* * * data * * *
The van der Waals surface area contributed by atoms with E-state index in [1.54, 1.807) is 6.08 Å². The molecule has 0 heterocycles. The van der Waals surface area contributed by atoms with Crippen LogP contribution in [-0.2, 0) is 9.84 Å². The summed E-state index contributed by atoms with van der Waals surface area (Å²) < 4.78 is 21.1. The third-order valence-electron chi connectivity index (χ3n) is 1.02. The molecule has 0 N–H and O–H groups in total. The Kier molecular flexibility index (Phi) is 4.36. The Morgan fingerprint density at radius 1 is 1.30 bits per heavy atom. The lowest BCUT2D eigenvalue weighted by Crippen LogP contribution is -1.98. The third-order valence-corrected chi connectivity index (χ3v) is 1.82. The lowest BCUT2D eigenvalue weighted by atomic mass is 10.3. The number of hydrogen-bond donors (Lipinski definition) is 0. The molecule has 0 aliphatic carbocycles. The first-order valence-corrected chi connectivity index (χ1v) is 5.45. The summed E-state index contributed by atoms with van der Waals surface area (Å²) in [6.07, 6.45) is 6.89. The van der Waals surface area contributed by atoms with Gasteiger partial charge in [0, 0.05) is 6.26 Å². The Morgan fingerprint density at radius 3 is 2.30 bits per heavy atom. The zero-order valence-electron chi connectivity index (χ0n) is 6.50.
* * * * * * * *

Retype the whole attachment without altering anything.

The van der Waals surface area contributed by atoms with E-state index in [1.54, 1.807) is 6.08 Å². The molecule has 0 heterocycles. The van der Waals surface area contributed by atoms with Crippen LogP contribution in [-0.2, 0) is 9.84 Å². The summed E-state index contributed by atoms with van der Waals surface area (Å²) < 4.78 is 21.1. The third-order valence-electron chi connectivity index (χ3n) is 1.02. The molecule has 0 N–H and O–H groups in total. The Kier molecular flexibility index (Phi) is 4.36. The Morgan fingerprint density at radius 1 is 1.30 bits per heavy atom. The lowest BCUT2D eigenvalue weighted by Crippen LogP contribution is -1.98. The third-order valence-corrected chi connectivity index (χ3v) is 1.82. The lowest BCUT2D eigenvalue weighted by atomic mass is 10.3. The number of hydrogen-bond donors (Lipinski definition) is 0. The molecule has 0 aliphatic carbocycles. The first-order valence-corrected chi connectivity index (χ1v) is 5.45. The summed E-state index contributed by atoms with van der Waals surface area (Å²) in [6.07, 6.45) is 6.89. The van der Waals surface area contributed by atoms with Gasteiger partial charge in [0, 0.05) is 6.26 Å². The Morgan fingerprint density at radius 3 is 2.30 bits per heavy atom. The zero-order valence-electron chi connectivity index (χ0n) is 6.50.